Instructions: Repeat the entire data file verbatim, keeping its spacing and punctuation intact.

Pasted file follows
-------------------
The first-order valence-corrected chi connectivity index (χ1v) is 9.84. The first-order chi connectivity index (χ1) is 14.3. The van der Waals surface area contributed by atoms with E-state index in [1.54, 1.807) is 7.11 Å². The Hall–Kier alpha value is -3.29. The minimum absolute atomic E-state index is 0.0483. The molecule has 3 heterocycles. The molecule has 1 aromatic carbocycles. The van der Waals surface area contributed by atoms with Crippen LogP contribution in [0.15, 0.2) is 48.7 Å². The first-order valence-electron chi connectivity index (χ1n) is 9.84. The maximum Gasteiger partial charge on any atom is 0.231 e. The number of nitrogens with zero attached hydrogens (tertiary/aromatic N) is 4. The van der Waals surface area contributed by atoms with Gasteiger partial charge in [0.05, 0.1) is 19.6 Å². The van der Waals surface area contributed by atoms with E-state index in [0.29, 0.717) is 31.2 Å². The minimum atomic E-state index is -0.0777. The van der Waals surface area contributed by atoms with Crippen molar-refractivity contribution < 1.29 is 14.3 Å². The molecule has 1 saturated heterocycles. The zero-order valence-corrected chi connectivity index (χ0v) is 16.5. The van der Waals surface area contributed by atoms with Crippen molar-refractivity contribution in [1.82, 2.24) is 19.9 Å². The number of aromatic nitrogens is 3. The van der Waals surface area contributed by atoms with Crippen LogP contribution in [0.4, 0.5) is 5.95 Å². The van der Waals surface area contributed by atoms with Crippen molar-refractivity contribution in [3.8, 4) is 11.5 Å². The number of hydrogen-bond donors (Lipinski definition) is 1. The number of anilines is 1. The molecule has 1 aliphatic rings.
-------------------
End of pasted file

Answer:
The first-order valence-corrected chi connectivity index (χ1v) is 9.84. The first-order chi connectivity index (χ1) is 14.3. The van der Waals surface area contributed by atoms with E-state index in [1.54, 1.807) is 7.11 Å². The Hall–Kier alpha value is -3.29. The minimum absolute atomic E-state index is 0.0483. The molecule has 3 heterocycles. The molecule has 1 aromatic carbocycles. The van der Waals surface area contributed by atoms with Crippen LogP contribution in [0.15, 0.2) is 48.7 Å². The first-order valence-electron chi connectivity index (χ1n) is 9.84. The maximum Gasteiger partial charge on any atom is 0.231 e. The number of nitrogens with zero attached hydrogens (tertiary/aromatic N) is 4. The van der Waals surface area contributed by atoms with Gasteiger partial charge in [0.05, 0.1) is 19.6 Å². The van der Waals surface area contributed by atoms with E-state index in [0.29, 0.717) is 31.2 Å². The minimum atomic E-state index is -0.0777. The van der Waals surface area contributed by atoms with Crippen molar-refractivity contribution < 1.29 is 14.3 Å². The molecule has 1 saturated heterocycles. The zero-order valence-corrected chi connectivity index (χ0v) is 16.5. The van der Waals surface area contributed by atoms with Crippen molar-refractivity contribution in [1.82, 2.24) is 19.9 Å². The number of aromatic nitrogens is 3. The van der Waals surface area contributed by atoms with Crippen LogP contribution in [0.4, 0.5) is 5.95 Å². The van der Waals surface area contributed by atoms with Crippen molar-refractivity contribution in [3.8, 4) is 11.5 Å². The number of hydrogen-bond donors (Lipinski definition) is 1. The number of anilines is 1. The molecule has 1 aliphatic rings.